So real talk. I grew up in the church, heard bible stories, sang songs, did Awana, all the things. But until my early twenties I didn’t actually understand that Saul was Paul. I was reminded of this on my visit to Rome last summer, where Paul spent some of his time as documented in Acts and in his letter to the church in the book of Romans. It was interesting to see where that reflection led and how there’s some major tie-in with a concept God has been teaching me for the last eight years or so. The Saul/Paul faux-pa of mine reflects the major theological concept of sanctification in two different ways.
The first was personal. For most of my life I was showing up to church and encountering the truth of who God was, but wasn’t being transformed and changed by what I was learning. It wasn’t until different trials, encouragements, relationships, and even ego-shattering events lead me to desire God more deeply. Only then did I begin to realize there was more to the Bible than just reading the words. There was more to my relationship with God than just showing up to church on Sunday.
In Christianity, the transformation that comes as we encounter Christ, obey him, and seek to live our lives based on His call to holiness is part of an important process called sanctification.
This new knowledge changed many aspects of my Christian walk. God continued to show me how important it was to truly study and understand his written word. Not just plug in pretty verses, or magical 8 ball bible flipping when I was in a struggle. But like ACTUALLY study it. Then ACTUALLY put it into practice – However God led, through conviction to change, encouragement to do something more, or clarity to align what I may think was true to what he says is true through the Bible.
The second reason my Saul/Paul realization is borderline comical, though, is because of the documented sanctification process that Paul went through in the New Testament.
It’s a concept revealed throughout the Bible, but I’d never really noticed it before: God never leaves a life unchanged after encountering Him and surrendering to His truth.
Paul’s dramatic testimony as a man who hunted down and murdered early Christians transformed into a man dedicated to supporting early churches and writing at least seven books of the New Testament is an extremely encouraging example. He didn’t just meet Jesus and follow him, his life was truly changed by the truth he learned.
So why does this matter?
It’s important because we can get half of the full truth by studying scripture certain ways. This not only affects our understanding of the Bible, but our personal walk with the Lord. How we study the sanctification process and it’s biblical implications forms our outreach, verbiage, and most importantly, our understanding of who God is.
One of the major taglines I hear in current church culture is, “Come as you are.” One of the closest verses I see in the Bible that talks about this is in Matthew 11:
“Come to me all who labor and are heavy laden, and I will give you rest.” (Matthew 11:28, ESV)
The verse is such a comforting and loving picture of how Christ knows we’re struggling and how He wants us to come to him for rest. It’s beautiful.
It’s easy to walk into churches that proclaim, “Come as you are” in an effort to reach people who desperately need Jesus, who need rest, who need perfect love, and feel encouraged by this response to just come. All are truly welcome. But focusing on only one side of this scripture and concept can leave out the very important other side – We are also called to be transformed. The Bible isn’t a halfway picture, and further reading reveals more of the complete story. Matthew 11 continues with:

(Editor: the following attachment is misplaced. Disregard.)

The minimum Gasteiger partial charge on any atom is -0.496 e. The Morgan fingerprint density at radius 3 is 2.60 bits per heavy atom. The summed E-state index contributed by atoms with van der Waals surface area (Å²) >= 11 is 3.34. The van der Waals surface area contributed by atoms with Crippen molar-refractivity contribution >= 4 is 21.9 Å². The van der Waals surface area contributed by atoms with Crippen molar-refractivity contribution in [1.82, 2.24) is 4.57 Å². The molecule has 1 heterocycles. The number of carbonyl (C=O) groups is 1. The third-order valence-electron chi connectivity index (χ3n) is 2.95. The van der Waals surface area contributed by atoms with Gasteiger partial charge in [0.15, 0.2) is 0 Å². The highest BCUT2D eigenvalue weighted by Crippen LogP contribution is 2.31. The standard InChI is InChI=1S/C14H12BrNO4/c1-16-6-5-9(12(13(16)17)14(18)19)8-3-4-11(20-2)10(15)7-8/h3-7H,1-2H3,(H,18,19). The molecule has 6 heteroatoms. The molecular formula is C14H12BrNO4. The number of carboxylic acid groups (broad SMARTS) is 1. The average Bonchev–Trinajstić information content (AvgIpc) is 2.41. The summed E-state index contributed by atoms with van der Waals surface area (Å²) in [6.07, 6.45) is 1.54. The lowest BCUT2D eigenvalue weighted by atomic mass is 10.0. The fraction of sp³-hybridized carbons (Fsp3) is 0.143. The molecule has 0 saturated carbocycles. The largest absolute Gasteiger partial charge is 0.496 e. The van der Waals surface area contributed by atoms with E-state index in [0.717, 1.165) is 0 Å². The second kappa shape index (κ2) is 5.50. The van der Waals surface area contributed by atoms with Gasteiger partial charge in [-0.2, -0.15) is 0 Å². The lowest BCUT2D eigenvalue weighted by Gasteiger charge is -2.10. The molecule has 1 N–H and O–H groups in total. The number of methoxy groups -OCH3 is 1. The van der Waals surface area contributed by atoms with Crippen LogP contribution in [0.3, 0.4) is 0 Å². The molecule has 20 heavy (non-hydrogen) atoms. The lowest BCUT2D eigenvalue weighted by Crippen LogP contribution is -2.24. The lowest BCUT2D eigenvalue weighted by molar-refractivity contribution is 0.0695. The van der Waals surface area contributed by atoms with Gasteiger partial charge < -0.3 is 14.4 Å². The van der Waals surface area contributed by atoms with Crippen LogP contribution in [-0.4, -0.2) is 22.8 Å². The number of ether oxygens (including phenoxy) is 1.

“Take my yoke upon you, and learn from me, for I am gentle and lowly in heart, and you will find rest in your souls. For my yoke is easy and my burden light” (Matthew 11: 29-30, ESV).
In this passage, Jesus describes how we’re to learn from Him, do as He does, encounter and take His yoke upon us. We’re to lean in close with Him and walk through life learning from His ways. In being called to change and learn from Christ, we don’t stay in the same place. We leave different than who we were when we first came.
Here’s what’s on my heart: There’s grave danger if we leave out half of the picture when reading or studying the Bible. Claiming to simply “come as you are” doesn’t reflect the change encountered when we allow God full access to our lives. I’ll save touching on specific topics, but we could insert any hot button people group and it would reveal why this tagline can be popular to relate or invite people in. It’s so very broad.
In reality, all of our lives and sins fit into what needs to be conformed into God’s ways.
God doesn’t leave us unchanged once we encounter Him. We’re called to learn how Jesus lived, learn how God calls us to change through studying the Bible, obey the truth of His precepts, and surrender to the sanctification process.
And let me tell you, it is amazing.
And it is painful.
But it is part of God’s design and the wonderful work He does as we learn how to live life the way He wants us to.
God’s perfect love doesn’t just call us to come as we are, it calls us to not stay the same as we go.
Seeking change alongside,
About the Author: Amanda lives in Portland, Oregon and is a cardiac ICU nurse. She has a heart to live out the Great Commission in both her workplace and in the city at large. She loves the Bible, and wants to see her own and many others lives continually transformed by the solid truth of God’s word. She enjoys hot tea, baby goats, and adventures in the mountains. Seeking & serving Jesus while being made in His image is her core desire.